Authors Guide

  IJMM Journal Templates:       Original Article Template     Short Article Template     Case Report Template  
  IJMM Forms:      Copyright Form

  • Original Research Article
Original articles are reports of original research, which add to the body of knowledge on the topic. These articles need to have ethical approvals.
Original articles should be limited to 5,500 words and contain an abstract (limited to 250 words), references (With DOI), figure legends, and tables. The number of tables, figures, and references should fit the manuscript content. Authors with a first language other than English need to have their manuscripts proofread prior to submission.
Abbreviations of standard SI units of measurement should be used.
The sections included in an original article are as follows:
(1) Title page, Running title (Max 5 words), (2) Structured Abstract (limited to 250 words: Introduction & Objective, Methods, Results, Conclusion), (3) Keywords & Highlights, (4) Introduction, (5) Materials and Methods, (6) Results, (7) Discussion, (8) Conclusion, (9) Acknowledgments, (10) Ethics approval (if needed), (11) Conflicts of interest, (12) Author Contribution, (13) Funding, (14) References, (15) Figure and Video legends, (16) tables, (17) figures, and (18) videos whenever applicable.
Please categorize based on the items mentioned for the Manuscript.

  • Brief Original Article (Short Communication)
This is a small-scale study containing new and significant information with an contain an abstract (limited to 250 words), a body not beyond 3000 words, 6 tables or figures, and references. 
Sections of a short communication paper include:
(1) Title page, Running title (Max 5 words), (2) Structured Abstract (limited to 250 words: Introduction & Objective, Methods, Results & Conclusion), (3) Keywords & Highlights, (4) Introduction, (5) Materials and Methods, (6) Results & Discussion, (7) Conclusion, (8) Acknowledgments, (9) Ethics approval (if needed), (10) Conflicts of interest, (11) Author Contribution, (12) Funding, (13) References, (14) Figure and Video legends, (15) tables, (16) figures, and (17) videos whenever applicable.
Please categorize based on the items mentioned for the Manuscript.

  • Commentary
Commentaries present the findings of research on a general topic, providing original ideas about it. They are different from reviews in terms of presenting the author's original ideas rather than reporting previous research. They should not exceed 1500 words, excluding the references.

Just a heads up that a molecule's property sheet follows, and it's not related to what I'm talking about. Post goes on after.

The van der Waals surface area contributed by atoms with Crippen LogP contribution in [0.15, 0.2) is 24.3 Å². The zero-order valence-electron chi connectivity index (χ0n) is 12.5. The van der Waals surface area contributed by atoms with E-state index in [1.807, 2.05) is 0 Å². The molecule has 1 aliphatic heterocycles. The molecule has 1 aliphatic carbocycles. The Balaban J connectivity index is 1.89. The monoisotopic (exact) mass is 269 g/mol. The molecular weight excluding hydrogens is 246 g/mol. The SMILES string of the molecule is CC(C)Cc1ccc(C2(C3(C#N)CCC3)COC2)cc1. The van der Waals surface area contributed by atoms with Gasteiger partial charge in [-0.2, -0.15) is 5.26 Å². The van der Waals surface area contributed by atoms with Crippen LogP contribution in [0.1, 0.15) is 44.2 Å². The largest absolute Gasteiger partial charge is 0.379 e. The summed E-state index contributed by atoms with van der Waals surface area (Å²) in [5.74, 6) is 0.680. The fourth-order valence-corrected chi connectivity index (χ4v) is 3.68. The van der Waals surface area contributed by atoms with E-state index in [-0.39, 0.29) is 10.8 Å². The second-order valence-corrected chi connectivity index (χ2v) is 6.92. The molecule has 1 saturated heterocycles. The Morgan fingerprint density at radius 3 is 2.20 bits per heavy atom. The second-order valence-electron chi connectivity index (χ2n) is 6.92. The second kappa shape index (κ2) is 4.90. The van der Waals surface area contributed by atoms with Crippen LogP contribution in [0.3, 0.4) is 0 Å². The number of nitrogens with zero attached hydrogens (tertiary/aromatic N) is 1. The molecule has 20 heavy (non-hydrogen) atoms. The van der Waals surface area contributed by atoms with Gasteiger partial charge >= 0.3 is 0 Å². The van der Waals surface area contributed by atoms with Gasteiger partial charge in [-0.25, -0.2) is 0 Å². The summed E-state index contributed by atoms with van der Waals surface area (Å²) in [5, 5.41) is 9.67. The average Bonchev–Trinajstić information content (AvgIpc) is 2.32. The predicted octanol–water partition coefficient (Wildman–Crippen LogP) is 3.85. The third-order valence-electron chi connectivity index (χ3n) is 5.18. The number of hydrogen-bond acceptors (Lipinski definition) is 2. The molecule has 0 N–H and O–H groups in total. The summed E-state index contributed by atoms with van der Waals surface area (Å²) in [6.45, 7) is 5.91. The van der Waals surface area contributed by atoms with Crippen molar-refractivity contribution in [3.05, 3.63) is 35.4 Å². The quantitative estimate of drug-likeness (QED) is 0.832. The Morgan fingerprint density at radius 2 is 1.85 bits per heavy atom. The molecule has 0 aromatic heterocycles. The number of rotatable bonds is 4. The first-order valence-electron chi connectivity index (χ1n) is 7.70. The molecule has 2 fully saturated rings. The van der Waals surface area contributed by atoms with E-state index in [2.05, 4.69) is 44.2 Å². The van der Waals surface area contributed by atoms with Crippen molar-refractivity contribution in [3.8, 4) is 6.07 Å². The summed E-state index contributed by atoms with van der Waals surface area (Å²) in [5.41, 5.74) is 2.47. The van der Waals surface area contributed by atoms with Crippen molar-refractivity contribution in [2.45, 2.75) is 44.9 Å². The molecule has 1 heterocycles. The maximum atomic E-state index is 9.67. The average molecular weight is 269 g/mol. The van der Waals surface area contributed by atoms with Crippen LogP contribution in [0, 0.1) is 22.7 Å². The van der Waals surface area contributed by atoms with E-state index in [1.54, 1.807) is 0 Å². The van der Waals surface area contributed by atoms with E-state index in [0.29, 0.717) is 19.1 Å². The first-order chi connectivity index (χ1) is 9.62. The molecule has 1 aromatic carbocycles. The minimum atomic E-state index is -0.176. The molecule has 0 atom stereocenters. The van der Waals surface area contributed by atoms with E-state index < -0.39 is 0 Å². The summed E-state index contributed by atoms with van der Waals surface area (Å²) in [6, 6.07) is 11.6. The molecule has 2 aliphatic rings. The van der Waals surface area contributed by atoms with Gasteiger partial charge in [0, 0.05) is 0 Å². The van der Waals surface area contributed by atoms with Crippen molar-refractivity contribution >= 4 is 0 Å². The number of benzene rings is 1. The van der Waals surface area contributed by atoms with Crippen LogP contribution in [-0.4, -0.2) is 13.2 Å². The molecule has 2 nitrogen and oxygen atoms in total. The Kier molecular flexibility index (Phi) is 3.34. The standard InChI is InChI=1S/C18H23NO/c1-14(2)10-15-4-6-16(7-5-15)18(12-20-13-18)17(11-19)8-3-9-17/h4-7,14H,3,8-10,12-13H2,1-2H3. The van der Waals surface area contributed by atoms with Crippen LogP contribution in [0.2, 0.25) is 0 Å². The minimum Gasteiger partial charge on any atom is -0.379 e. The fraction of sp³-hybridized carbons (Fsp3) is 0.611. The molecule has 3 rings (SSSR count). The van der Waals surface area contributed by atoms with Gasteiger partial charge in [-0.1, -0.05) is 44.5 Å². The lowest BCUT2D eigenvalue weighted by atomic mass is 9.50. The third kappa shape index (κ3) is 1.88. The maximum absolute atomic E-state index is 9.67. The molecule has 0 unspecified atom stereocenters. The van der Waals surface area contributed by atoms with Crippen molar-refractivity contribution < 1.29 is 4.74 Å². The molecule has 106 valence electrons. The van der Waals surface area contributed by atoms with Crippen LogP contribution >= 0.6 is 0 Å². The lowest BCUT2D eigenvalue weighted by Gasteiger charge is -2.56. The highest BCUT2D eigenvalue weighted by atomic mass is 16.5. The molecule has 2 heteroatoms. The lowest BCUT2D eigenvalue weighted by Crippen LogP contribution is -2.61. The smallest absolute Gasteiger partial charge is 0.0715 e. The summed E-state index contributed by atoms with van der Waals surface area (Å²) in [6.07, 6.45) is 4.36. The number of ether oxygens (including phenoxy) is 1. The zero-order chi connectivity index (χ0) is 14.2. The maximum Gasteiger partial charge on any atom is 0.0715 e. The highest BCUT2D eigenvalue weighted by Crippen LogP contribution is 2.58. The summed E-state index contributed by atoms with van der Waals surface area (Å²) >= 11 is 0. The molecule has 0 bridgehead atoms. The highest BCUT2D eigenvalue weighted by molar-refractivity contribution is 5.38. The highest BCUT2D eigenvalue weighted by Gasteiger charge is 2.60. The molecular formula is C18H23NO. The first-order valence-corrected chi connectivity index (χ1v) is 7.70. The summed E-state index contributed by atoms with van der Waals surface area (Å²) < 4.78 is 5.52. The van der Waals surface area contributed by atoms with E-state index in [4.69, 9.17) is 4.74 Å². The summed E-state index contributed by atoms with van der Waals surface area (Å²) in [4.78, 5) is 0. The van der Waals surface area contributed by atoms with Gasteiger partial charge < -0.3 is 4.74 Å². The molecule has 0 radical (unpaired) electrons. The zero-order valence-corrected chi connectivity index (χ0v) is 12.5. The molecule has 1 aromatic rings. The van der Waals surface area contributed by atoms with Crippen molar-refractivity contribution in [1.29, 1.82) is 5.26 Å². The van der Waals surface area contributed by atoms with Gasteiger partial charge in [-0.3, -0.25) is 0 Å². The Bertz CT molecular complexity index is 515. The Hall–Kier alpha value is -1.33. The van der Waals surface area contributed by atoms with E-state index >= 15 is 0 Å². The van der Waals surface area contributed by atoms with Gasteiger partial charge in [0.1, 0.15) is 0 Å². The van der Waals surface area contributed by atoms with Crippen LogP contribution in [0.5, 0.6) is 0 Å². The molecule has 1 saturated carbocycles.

Sections of a commentary are as follows:
(1) Title page, Running title (Max 5 words), (2) Abstract (limited to 250 words), (3) Keywords & Highlights, (4) Introduction, (5) Materials and Methods, (6) Results, (7) Discussion, (8) Conclusion, (9) Acknowledgments, (10) Ethics approval (if needed), (11) Conflicts of interest, (12) Author Contribution, (13) Funding, (14) References, (15) Figure and Video legends, (16) tables, (17) figures, and (18) videos whenever applicable.
Please categorize based on the items mentioned for the Manuscript.
(1) title page, (2) keywords, (3) text, (4) acknowledgments, (5) conflicts of interest, and (6) references.

  • Editorial 
Editorials are written by the editor in chief, deputy editor in chief, an associate editor, or a guest editor presenting opinions relevant to the journal. Under some conditions, other individuals may submit an editorial. An editorial does not go beyond 1500 words, excluding the references.
Sections of an editorial are as follows: (1) title page, (2) keywords, (3) main manuscript (4) acknowledgments, (5) conflicts of interest, (6) references.

  • Letter to the editor
Letters comment on or criticize articles published in ABC within the past 4 issues or express views on relevant topics. They do not exceed 1500 words, excluding the references.
Sections include:
(1) Title page, Running title (Max 5 words), (2) Keywords & Highlights, (3) Text (Dear Editor: ...), (4) Acknowledgments, (5) Conflicts of interest, (6) References, (7) Figure and Video legends, (8) tables, (9) figures, and (10) videos whenever applicable.
Please categorize based on the items mentioned for the Manuscript.

  • Case report and case series
Case reports are case studies that present new insights into the diagnosis or treatment of a disease. These reports should not exceed 1,500 words, including references. The sections of a case report include:
(1) Title page, Running title (Max 5 words), (2) Structured Abstract (limited to 150 words: Background, Case Presentation, and Conclusion), (3) Keywords & Highlights, (4) Introduction, (5) Case Presentation + Tables+ Figure Lenfends, and Figures, (6) Discussion (7) Conclusion, (8) Acknowledgments, (9) Ethics approval (if needed), (10) Conflicts of interest, (11) Author Contribution, (12) Funding, (13) References.

Please categorize based on the items mentioned for the Manuscript.
Ethical considerations, particularly informed consent, should be included.
  • Review article